OCCCA: Energy (Catalogue)
Copyright Orange County Center for Contemporary Art (Standard Copyright License)
Published: August 17, 2011
Binding Perfect-bound Paperback
Interior Ink Full color
Dimensions (inches) 9.0 wide × 7.0 tall
Purchase at: Lulu
Energy is all. According to the Book of Genesis, the creation began in a burst of pure energy – light. According to Einstein, energy is the source of all matter, and convertible with it. According to most artists, creative energy – an inner force – is the motivation of their lives. In the studio artists transform creative energy into material expression. For this exhibition artists were encouraged to submit works that celebrate the concept or force of energy in its broadest connotations or in its most focused denotations. The resulting show and catalogue indeed are a reflection of the range and depth of the submitted works.
As juror I surveyed all of the nearly 1,500 submissions in a wide array of media – among them painting, sculpture, drawing, prints, video – and assembled groupings of works that seemed to have a notable affinity with one another, whether stylistic, formal, conceptual, or thematic. My intent was to build a show – not to eliminate submissions – from the pool of resources that artists put forth in their pursuit to reveal OCCCA’s chosen exhibition theme of energy.
Many, many artists created abstract works that seemed to evoke a cosmic source of primordial, original energy, often represented as a glow or burst of light in a nebulous field of darker color.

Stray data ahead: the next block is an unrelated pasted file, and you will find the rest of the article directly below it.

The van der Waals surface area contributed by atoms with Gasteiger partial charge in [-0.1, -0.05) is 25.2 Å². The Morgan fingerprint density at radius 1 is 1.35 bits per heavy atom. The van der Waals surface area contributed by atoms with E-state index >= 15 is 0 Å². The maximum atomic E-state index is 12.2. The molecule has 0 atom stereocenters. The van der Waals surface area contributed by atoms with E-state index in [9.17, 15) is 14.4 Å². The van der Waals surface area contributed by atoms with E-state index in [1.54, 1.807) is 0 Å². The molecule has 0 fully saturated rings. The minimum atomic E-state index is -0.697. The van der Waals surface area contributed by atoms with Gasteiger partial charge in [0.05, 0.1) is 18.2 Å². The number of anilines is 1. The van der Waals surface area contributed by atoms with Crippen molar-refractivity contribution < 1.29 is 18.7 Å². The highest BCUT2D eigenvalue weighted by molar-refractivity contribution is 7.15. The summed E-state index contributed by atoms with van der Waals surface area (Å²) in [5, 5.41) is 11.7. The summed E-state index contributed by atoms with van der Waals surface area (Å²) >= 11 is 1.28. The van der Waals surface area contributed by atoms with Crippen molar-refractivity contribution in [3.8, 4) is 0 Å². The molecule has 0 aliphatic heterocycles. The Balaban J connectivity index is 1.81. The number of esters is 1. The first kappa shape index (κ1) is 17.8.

Many others made abstract compositions that seemed to pulse with an animate life force, writhing and restless. Quite a few artists proffered abstract visual fields of startling visual energy – patterns, stripes, grids – not obviously connoting cosmic or vital forces but that exist for their own formal excitement. And a very sizeable contingent of representational artists depicted landscapes featuring the indelible imprint of industrial energy production in our daily environment, in the form of power plants, telephone and electrical poles, street lights, and strip mines. All of these are amply represented in the exhibition.
I thank all the artists who participated in this annual juried show by submitting their works for consideration, and I especially commend the artists whose works are included in the limited exhibition space. It would have been possible to have made a very different looking – and equally engaging – exhibition from the works submitted; in the end I chose a diverse collection of works that seemed to my eye to desire to be in one another’s company.
Howard N. Fox, juror
Editor’s note: Mr. Fox is an independent curator and was formerly, from 1985 through 2008, curator of contemporary art at Los Angeles County Museum of Art.